Garberia heterophylla

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Garberia heterophylla
Garb hete.jpg
Photo by Wayne Matchett,
Scientific classification
Kingdom: Plantae
Division: Magnoliophyta - Flowering plants
Class: Magnoliopsida - Dicotyledons
Order: Asterales
Family: Asteraceae ⁄ Compositae
Genus: Garberia
Species: G. heterophylla
Binomial name
Garberia heterophylla
(W. Bartram) Merr. & F. Harper
Garb hete dist.jpg
Natural range of Garberia heterophylla from USDA NRCS Plants Database.

Common name: Garberia

Taxonomic notes

Synonyms: Garberia fruticosa (Nuttall) A. Gray.[1]

Varieties: none.[1]


A description of Garberia heterophylla is provided in The Flora of North America.

G. heterophylla is a perennial species that reaches a height of 4 to 8 feet. The obovate leaves are alternately on the vertical stem.[2]


Garberia heterophylla is endemic to central peninsular Florida to the Lake Wales Ridge area.[3]



In the Coastal Plain in Florida, G. heterophylla occurs in sand pine-oak scrub ridges. [4] Associated species includes Quercus virginiana and Pinus clausa. [4]


Fruits November through December and flowers October through December. [4]

Seed dispersal

Seeds are dispersed by wind. [5]

Seed bank and germination

Smoke does not stimulate germination. [6]

Fire ecology

Carrington (1999) found G. heterophylla to be a strong resprouter post-fire, with a high percentage of individuals flowering. This study also found seedlings were established between 4 to 16 months post fire. This contradicts Weekley and Menges (2003), who found that survival was lower for burned individuals than for unburned individuals, suggesting G. heterophylla was a weak resprouter.


Various pollinator species were observed visiting flowers of Garberia heterophylla at the Archbold Biological Station. These include bees from the Apidae family (Bombus impatiens, Epeolus carolinus), plasterer bees from the Colletidae family (Colletes mandibularis), sweat bees from the Halictidae family (Agapostemon splendens, Augochlora pura, Augochlorella aurata, Augochloropsis metallica, Lasioglossum miniatulus, L. nymphalis, L. placidensis and Sphecodes heraclei), leafcutting bees from the Megachilidae family (Anthidiellum notatum rufomaculatum, Coelioxys sayi, Megachile albitarsis, M. mendica, M. pruina and M. xylocopoides), thread-waisted wasps from the Sphecidae family (Cerceris flavofasciata floridensis and Eremnophila aureonotata) and wasps from the Vespidae family (Monobia quadridens, Pachodynerus erynnis, Stenodynerus fundatiformis, Zethus slossonae and Zethus spinipes).[7] Additionally, G. heterophylla was observed being visited by Calycopis cecrops (red-banded hairstreak) in scrubby flatwoods along a short, relatively steep ecotone between Pinus clausa scrub and a Pinus densa savanna in northern Highlands County, Nov 28, 2016.[8]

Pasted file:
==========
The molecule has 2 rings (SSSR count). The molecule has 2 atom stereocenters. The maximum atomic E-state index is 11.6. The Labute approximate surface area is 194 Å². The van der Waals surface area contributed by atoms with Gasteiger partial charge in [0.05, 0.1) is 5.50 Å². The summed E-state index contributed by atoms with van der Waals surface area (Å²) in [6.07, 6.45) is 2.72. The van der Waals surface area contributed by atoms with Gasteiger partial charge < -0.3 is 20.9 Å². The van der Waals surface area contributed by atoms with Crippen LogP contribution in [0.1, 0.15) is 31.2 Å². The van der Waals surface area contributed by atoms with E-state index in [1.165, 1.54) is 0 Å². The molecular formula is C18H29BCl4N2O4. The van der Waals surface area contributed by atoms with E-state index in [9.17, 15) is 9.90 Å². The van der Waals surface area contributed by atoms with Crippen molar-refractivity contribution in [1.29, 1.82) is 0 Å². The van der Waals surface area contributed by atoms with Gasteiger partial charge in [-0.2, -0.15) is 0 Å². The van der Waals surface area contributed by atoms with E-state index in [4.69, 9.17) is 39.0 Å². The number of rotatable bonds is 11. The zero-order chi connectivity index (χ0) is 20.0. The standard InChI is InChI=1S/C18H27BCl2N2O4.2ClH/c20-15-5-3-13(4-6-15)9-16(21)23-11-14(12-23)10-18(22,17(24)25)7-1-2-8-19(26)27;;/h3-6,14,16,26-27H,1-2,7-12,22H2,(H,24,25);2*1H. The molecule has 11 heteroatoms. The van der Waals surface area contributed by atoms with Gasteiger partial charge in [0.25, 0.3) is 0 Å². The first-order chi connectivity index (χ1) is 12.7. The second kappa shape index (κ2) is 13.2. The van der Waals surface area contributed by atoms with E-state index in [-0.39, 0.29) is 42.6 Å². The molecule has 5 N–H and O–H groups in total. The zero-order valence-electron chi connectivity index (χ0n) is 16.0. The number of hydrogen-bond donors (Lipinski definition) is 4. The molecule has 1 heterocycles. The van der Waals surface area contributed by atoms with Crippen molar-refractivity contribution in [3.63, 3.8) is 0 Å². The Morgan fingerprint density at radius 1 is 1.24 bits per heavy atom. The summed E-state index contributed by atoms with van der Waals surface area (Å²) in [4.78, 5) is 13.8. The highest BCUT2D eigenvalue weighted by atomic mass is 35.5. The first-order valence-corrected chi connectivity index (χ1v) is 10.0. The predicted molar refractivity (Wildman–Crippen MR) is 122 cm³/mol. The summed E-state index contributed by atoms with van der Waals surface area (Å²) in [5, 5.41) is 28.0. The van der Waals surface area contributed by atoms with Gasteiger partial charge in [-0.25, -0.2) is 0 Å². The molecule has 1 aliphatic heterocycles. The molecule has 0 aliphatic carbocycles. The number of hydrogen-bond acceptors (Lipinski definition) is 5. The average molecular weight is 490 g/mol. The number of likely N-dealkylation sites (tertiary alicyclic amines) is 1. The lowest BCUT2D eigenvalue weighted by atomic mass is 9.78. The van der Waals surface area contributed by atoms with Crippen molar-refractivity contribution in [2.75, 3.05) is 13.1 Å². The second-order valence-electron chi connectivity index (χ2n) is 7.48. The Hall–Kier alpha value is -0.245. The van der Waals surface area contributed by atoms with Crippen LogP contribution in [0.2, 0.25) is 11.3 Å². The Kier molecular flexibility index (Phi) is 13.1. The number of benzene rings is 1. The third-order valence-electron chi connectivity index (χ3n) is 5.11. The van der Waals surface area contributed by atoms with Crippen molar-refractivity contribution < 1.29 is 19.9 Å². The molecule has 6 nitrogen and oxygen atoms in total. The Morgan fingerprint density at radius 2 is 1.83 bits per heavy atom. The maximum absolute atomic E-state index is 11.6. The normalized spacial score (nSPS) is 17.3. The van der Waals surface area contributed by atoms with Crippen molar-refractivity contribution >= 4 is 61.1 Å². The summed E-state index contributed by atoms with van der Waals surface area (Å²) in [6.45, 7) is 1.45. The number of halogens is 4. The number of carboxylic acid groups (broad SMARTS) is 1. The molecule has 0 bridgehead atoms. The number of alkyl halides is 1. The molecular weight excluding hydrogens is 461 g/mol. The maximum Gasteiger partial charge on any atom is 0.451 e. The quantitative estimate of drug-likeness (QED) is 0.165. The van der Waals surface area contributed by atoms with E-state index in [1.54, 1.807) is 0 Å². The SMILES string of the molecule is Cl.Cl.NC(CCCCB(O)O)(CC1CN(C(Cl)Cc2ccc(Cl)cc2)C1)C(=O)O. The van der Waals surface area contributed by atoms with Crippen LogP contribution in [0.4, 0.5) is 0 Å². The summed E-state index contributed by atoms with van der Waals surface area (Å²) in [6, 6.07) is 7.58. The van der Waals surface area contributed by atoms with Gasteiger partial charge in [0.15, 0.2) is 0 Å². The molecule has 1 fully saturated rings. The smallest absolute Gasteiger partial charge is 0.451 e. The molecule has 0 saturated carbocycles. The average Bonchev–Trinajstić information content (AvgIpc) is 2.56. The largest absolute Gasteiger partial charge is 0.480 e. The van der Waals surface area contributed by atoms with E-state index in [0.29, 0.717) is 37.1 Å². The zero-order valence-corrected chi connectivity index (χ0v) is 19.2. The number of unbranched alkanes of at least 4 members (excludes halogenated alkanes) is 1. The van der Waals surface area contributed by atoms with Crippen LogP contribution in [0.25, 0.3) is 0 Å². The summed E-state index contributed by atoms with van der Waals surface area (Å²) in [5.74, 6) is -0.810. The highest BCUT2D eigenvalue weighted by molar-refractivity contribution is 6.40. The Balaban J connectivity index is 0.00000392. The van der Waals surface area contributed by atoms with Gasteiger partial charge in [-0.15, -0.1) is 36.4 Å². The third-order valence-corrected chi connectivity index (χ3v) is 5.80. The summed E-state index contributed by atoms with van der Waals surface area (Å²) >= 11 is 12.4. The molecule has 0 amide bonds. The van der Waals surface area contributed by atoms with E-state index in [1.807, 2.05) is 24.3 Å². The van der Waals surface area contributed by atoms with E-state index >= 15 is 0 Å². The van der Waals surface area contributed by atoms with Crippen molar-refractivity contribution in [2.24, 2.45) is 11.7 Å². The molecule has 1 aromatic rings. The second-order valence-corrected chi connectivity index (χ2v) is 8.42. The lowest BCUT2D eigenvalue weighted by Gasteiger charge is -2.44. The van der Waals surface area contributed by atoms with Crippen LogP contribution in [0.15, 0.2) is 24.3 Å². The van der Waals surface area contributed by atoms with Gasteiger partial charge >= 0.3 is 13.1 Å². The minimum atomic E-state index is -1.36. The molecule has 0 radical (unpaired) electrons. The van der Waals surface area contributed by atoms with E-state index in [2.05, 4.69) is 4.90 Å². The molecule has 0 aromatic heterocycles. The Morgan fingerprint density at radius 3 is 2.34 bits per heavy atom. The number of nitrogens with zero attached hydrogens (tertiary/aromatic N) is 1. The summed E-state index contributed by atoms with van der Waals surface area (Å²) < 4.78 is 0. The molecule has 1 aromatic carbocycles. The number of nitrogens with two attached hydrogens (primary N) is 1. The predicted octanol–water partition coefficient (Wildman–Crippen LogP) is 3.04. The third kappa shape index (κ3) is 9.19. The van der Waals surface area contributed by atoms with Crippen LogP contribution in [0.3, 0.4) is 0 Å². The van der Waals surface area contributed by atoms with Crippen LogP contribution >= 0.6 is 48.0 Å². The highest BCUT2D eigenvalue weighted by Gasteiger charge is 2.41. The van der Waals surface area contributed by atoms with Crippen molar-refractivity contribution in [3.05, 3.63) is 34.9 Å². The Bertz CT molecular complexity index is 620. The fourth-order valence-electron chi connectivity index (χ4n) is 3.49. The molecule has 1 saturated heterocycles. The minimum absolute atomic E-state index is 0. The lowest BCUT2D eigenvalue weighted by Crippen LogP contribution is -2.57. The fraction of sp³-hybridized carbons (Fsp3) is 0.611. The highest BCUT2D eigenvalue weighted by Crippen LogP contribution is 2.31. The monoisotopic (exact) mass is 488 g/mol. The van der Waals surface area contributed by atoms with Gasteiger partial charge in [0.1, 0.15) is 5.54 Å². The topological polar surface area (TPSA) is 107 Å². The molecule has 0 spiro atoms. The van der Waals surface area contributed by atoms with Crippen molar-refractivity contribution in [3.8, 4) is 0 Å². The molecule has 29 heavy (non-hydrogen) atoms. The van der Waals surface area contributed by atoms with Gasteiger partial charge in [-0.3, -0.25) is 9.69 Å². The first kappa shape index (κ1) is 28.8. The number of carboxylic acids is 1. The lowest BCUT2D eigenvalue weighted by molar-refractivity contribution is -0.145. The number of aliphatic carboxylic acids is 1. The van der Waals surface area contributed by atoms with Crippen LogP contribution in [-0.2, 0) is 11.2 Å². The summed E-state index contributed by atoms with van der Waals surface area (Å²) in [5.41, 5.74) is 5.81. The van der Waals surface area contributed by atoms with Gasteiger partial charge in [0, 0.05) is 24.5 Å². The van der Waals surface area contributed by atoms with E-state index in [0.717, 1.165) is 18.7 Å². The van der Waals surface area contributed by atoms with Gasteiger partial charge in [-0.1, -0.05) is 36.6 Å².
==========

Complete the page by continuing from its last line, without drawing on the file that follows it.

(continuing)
Herbivory and toxicology

Conservation, cultivation, and restoration

Cultural use

Photo Gallery

References and notes

Weekley, Carl W., and Eric S. Menges. “Species and Vegetation Responses to Prescribed Fire in a Long-unburned, Endemic-rich Lake Wales Ridge Scrub”. Journal of the Torrey Botanical Society 130.4 (2003): 265–282.

  1. 1.0 1.1 Weakley, A.S. 2015. Flora of the southern and mid-atlantic states. Working Draft of 21 May 2015. University of North Carolina at Chapel Hill, Chapel Hill, North Carolina.
  2. [[1]] Accessed: December 11, 2015
  3. Sorrie, B. A. and A. S. Weakley 2001. Coastal Plain valcular plant endemics: Phytogeographic patterns. Castanea 66: 50-82.
  4. 4.0 4.1 4.2 Florida State University Robert K. Godfrey Herbarium database. URL: Last accessed: October 2015. Collectors: Loran C. Anderson, D. Burch, Colette Burger, William B. Fox, Angus Gholson, R.K. Godfrey, Chuck Hess, Richard D. Houk, O. Lakela, S.W. Leonard, K.M. Meyer, Elmer C. Prichard, A.G. Shuey, Victoria I. Sullivan, Robert F. Thorne, A. Townesmith,D.B. Ward, Erdman West. States and Counties: Florida: Lake, Manatee, Marion, Highlands, Hillsborough, Pinellas, Putnam, Volusia. Compiled by Tall Timbers Research Station and Land Conservancy.
  5. Carrington, M. E. (1999). "Post-fire seedling establishment in Florida sand pine scrub." Journal of Vegetation Science 10(3): 403-412.
  6. Lindon, H. L. and E. Menges (2008). "Scientific note: effects of smoke on seed germination of twenty species of fire-prone habitats in Florida." Castanea 73: 106-110.
  7. Deyrup, M.A. and N.D. 2015. Database of observations of Hymenoptera visitations to flowers of plants on Archbold Biological Station, Florida, USA.
  8. Edwin Bridges, observation and photo posted to the Florida Flora and Ecosystematics Facebook Group.